In March, 1780 Capt. William Thorne led a detachment on a "rebel-catching, house-burning raid" through Hackensack, NJ. The regiment was also engaged in other raids into New Jersey and Connecticut the remainder of the year. On June 9, during a demonstration by the New York garrison into New Jersey, the 43rd’s Lt. William Sherlock was captured in a hen roost, fowl-in-hand, along with about 6 rank and file in Elizabeth Town after having been tempted too far from the picquets by the thought of a chicken dinner. On June 23 the demonstration culminated with the Battle of Springfield and the 43rd returned with the rest of the army later the same night.

On April 30, 1781, the 43rd was one of two regiments sent to Virginia to reinforce Cornwallis, landing at Brandon on the James River on May 26. Nine days after landing the 43rd was engaged at Jamestown Ford, losing two killed and one wounded. At this battle, the 43rd was part of the British force’s left wing and was opposed by troops from the Pennsylvania Line among which was the Second Pennsylvania Regiment, making this event probably the only time during the war that troops from each unit actually fought each other. Later the regiment was besieged with the rest of the British Army at Yorktown, where it sustained casualties of ten killed, 18 wounded and 12 missing. At least one officer, Capt. Duncan Cameron, distinguished himself at the American redoubt the night of October 14. The strength of the regiment at the capitulation on October 19 was 94 rank-and-file, with an additional 168 men sick and wounded. Following the surrender, the Battalion Companies were interned until May, 1783, and were part of the final embarkation for England on November 22.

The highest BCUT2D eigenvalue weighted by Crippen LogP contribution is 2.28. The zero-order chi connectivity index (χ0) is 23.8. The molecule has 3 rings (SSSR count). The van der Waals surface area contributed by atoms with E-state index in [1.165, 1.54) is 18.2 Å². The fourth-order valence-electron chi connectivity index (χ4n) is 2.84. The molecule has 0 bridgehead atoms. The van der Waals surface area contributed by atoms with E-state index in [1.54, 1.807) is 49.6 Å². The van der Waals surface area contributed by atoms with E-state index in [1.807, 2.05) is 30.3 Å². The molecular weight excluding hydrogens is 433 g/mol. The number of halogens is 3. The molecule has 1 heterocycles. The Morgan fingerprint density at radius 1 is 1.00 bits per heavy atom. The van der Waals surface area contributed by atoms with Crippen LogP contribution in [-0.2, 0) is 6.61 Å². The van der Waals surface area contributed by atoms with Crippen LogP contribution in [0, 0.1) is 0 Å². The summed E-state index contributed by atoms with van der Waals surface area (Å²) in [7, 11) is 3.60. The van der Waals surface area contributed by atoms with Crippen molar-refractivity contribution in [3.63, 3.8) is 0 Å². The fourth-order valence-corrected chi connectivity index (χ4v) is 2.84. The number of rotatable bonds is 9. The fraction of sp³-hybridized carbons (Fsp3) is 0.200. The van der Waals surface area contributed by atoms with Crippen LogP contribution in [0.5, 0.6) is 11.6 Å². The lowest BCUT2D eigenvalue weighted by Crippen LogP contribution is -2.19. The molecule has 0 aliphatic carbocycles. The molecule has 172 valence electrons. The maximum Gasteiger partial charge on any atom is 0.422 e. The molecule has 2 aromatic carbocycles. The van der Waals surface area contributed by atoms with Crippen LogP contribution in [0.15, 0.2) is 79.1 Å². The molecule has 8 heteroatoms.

The 43rd Regiment of Foot was one of the very few British military units to serve on the continent for the entire length of the American Revolution. It was to make yet one more excursion to the former colonies and was part of the British force that unsuccessfully assaulted New Orleans in the War of 1812. Today its heritage is preserved as the 1st Battalion of the British Army's famed Royal Green Jackets.